Animal Rights & AntiOppression (which Microsoft Word ironically wants to change to “Ant Oppression”) promises to be a large creative space where crazy lefty thinking can bubble over and infuriate those who still believe that animals are ours to use however we like. I’m especially thrilled by the broader focus on other oppressions as well—everything is interconnected! I think that animal rights advocates sometimes feels constrained because there’s not always room for them in other activist clubhouses, even though they may share overlapping goals. For example, I’d feel uncomfortable going to a feminist meeting where meat and cheese were served, because female animals are brutalized and exploited for their bodies and secretions. Try and unpack that, though, and you get chastised for even daring to compare women and animals, or suggesting that advocating for the rights of one does not require trampling the dignity of the other. (There is an interesting post about this on, I think, Feministing, and it led to quite the lengthy comment string, but damn if I haven’t just spent the last half-hour trying to find it.) The same goes for suggesting to environmentalists that eating fewer animal products (or none at all) would go a long way towards solving our energy and climate crises. Al Gore, sack up and go vegan already!

Ahem. So, yes, I am very excited about Animal Rights & AntiOppression. Blog long and prosper, Stephanie and Co.!

Mr. Spock is excited, too.

Tuesday, December 15, 2009

Nothing doing.

I think I'm in a blogging rut. That, or nothing of sufficient vegan note has come to my attention lately. Perhaps the holidays are slowly swallowing me. As long as they wait until after Solstice, I'm good with it. Or perhaps I'm succumbing to the hibernation instinct.

Oh, here's something: Red and I took Silk Soy Nog to my parents' house this weekend for (local, organic, family-farmed) tree decorating. It was a sweet, cozy afternoon, with snacks and pretty lights and Christmas tunes on the CD player. I can't remember if anyone else drank the soy nog, but my mom had originally offered to buy it for us, so that's a plus. That, and it's delicious with rum. I'm told it's good in coffee, too, but I haven't tried that yet.

Thursday, December 10, 2009

Walking the line.

Just to be clear, I do not intend to make this an abolitionism vs. welfarism debate. I think that dichotomy often needlessly divides the animal-activist community, which is made up of so many wonderful and dedicated people who all have intense passions and many different areas of focus. (Google will take you straight to all the infighting.) As far as I’m concerned, every step forward is in the right direction. But that doesn’t mean I’m going to help pay for each of them.

Last week, I received a Facebook invitation to a fundraiser for Maryland Votes for Animals, a newish political action committee. I was psyched, because it was being held at a just-opened vegan café, Emily’s, and Dan Piraro would be there. Action for animals, yummy food, and guaranteed vegan hilarity—what more could I ask for?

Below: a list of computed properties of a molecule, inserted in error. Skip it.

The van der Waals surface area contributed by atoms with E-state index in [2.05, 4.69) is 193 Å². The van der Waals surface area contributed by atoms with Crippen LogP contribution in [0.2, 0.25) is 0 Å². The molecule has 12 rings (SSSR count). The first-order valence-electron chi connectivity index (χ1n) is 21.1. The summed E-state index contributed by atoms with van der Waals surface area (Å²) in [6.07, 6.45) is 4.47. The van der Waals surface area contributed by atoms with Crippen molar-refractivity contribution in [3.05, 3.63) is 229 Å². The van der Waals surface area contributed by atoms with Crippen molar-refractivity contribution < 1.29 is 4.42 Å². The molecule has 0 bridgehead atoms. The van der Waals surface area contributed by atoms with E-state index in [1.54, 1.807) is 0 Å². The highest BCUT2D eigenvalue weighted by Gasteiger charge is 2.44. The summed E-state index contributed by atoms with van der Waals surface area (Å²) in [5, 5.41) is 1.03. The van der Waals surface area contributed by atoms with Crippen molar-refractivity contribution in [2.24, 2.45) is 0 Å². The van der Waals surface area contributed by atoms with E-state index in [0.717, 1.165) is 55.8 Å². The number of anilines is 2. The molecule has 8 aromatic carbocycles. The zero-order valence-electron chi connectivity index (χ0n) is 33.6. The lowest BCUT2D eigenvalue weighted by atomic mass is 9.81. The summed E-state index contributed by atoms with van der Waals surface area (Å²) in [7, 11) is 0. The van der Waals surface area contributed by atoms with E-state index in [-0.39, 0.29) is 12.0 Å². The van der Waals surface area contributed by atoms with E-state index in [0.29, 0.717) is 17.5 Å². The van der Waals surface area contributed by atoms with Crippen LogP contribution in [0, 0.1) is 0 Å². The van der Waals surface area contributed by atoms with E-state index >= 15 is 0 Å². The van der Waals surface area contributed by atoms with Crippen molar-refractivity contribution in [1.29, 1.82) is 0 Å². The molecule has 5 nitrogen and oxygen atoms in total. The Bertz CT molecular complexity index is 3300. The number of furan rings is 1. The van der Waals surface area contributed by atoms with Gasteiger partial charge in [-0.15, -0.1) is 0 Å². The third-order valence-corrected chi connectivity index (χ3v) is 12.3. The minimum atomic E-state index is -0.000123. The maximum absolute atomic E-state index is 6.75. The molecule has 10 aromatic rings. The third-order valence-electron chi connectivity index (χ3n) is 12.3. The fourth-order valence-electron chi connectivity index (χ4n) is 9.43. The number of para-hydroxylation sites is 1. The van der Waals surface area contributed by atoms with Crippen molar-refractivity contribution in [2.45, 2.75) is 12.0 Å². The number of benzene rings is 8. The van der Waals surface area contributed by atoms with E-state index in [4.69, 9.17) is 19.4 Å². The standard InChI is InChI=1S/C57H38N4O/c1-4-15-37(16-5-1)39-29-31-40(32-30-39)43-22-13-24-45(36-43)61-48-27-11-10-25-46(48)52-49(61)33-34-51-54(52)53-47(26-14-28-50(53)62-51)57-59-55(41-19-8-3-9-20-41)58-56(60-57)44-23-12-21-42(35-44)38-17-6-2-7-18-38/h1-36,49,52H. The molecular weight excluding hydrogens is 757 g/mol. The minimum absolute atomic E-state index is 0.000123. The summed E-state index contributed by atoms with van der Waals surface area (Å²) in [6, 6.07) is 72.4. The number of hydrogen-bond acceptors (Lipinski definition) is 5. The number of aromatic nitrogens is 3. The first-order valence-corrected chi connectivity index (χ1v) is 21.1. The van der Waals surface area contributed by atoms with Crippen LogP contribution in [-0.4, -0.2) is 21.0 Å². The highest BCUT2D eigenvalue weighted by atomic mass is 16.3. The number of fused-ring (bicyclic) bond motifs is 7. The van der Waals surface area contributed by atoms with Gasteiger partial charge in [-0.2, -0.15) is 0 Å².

As it turns out, a stronger message. While excitedly telling Red about this party, I realized that I hadn’t really checked out Maryland Votes for Animals. I was pretty sure they weren’t going to promote killing kittens, but I’m not made of money, so I thought it best to see what the goals of this PAC were. (I already had apocalyptic visions of my contribution helping wine and dine high-powered members of our state government.)

I learned something about myself as well as about MVFA: I’m only comfortable financially supporting animal-advocacy groups that take an abolitionist stance. If anyone’s just joining the party, this means that the ultimate goal is animal liberation: They’re not ours to eat, enslave, experiment on, use for entertainment, or anything else. MVFA takes a welfarist position, meaning that they advocate for the humane treatment of animals, but still see nothing wrong with using them for human purposes and desires. (Think “happy meat.”) Under their Farm Animal Issues section, they state the following: “We produce food on an industrial scale, [sic] that means farm animals too. Does that fact that an animal is being raise [sic] for slaughter mean that it can be raised by torture?”

Umm…I don’t want animals to be either tortured or slaughtered? I can has vegan?

I was also discouraged by the number of “link coming soon” messages next to issue topics. If you’re gonna launch an animal-welfare site encouraging people to join and donate, don’t you think you should post your positions on the issues first? Then, I searched “vegan” just to make sure I wasn’t discriminating against a less-than-professional website with grammatical errors. You guessed it: zero hits.

So, that’s how MVFA lost me. Again, I applaud the work of any group that organizes for the benefit of animals. I realize that not all these groups will be my cup o’ java, and that not all of them will promote veganism as a way to lessen animal suffering. But damn, I was hoping that MVFA would.

I wish you luck, MVFA, and I’m sorry I can’t stand with you.

Copyright Dan Piraro. Lousy crop job by me and Photoshop.

Wednesday, December 9, 2009

Vegan Sanibel.